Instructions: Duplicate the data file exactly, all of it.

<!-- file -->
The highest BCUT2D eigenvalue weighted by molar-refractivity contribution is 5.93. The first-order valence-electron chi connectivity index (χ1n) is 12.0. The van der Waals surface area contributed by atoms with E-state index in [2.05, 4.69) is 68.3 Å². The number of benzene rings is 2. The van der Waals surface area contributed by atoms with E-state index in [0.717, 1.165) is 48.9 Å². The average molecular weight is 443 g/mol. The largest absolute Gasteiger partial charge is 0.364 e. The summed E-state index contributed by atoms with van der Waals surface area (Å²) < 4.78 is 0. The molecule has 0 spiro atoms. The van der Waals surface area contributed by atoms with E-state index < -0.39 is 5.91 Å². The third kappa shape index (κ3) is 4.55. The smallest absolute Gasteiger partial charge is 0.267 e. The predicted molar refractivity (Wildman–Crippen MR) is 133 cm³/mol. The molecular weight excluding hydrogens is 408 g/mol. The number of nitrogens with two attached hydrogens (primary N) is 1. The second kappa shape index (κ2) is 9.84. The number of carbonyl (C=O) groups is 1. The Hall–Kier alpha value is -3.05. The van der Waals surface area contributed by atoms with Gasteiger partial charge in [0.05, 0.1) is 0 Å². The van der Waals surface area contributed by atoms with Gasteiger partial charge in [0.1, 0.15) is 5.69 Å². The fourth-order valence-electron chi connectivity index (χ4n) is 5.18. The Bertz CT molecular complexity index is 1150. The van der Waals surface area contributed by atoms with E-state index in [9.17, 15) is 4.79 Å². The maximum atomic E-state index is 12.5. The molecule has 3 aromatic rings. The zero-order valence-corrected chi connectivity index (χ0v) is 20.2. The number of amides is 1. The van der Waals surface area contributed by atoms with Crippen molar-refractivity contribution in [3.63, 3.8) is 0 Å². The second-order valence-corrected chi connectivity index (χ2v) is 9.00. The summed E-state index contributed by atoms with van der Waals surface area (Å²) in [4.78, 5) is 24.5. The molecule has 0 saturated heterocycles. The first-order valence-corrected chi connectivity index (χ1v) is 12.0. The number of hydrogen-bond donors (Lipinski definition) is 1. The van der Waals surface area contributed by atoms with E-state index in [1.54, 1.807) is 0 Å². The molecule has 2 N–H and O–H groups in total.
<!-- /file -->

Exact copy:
The highest BCUT2D eigenvalue weighted by molar-refractivity contribution is 5.93. The first-order valence-electron chi connectivity index (χ1n) is 12.0. The van der Waals surface area contributed by atoms with E-state index in [2.05, 4.69) is 68.3 Å². The number of benzene rings is 2. The van der Waals surface area contributed by atoms with E-state index in [0.717, 1.165) is 48.9 Å². The average molecular weight is 443 g/mol. The largest absolute Gasteiger partial charge is 0.364 e. The summed E-state index contributed by atoms with van der Waals surface area (Å²) < 4.78 is 0. The molecule has 0 spiro atoms. The van der Waals surface area contributed by atoms with E-state index < -0.39 is 5.91 Å². The third kappa shape index (κ3) is 4.55. The smallest absolute Gasteiger partial charge is 0.267 e. The predicted molar refractivity (Wildman–Crippen MR) is 133 cm³/mol. The molecular weight excluding hydrogens is 408 g/mol. The number of nitrogens with two attached hydrogens (primary N) is 1. The second kappa shape index (κ2) is 9.84. The number of carbonyl (C=O) groups is 1. The Hall–Kier alpha value is -3.05. The van der Waals surface area contributed by atoms with Gasteiger partial charge in [0.05, 0.1) is 0 Å². The van der Waals surface area contributed by atoms with Gasteiger partial charge in [0.1, 0.15) is 5.69 Å². The fourth-order valence-electron chi connectivity index (χ4n) is 5.18. The Bertz CT molecular complexity index is 1150. The van der Waals surface area contributed by atoms with E-state index in [9.17, 15) is 4.79 Å². The maximum atomic E-state index is 12.5. The molecule has 3 aromatic rings. The zero-order valence-corrected chi connectivity index (χ0v) is 20.2. The number of amides is 1. The van der Waals surface area contributed by atoms with Crippen molar-refractivity contribution in [3.63, 3.8) is 0 Å². The second-order valence-corrected chi connectivity index (χ2v) is 9.00. The summed E-state index contributed by atoms with van der Waals surface area (Å²) in [4.78, 5) is 24.5. The molecule has 0 saturated heterocycles. The first-order valence-corrected chi connectivity index (χ1v) is 12.0. The number of hydrogen-bond donors (Lipinski definition) is 1. The van der Waals surface area contributed by atoms with E-state index in [1.54, 1.807) is 0 Å². The molecule has 2 N–H and O–H groups in total.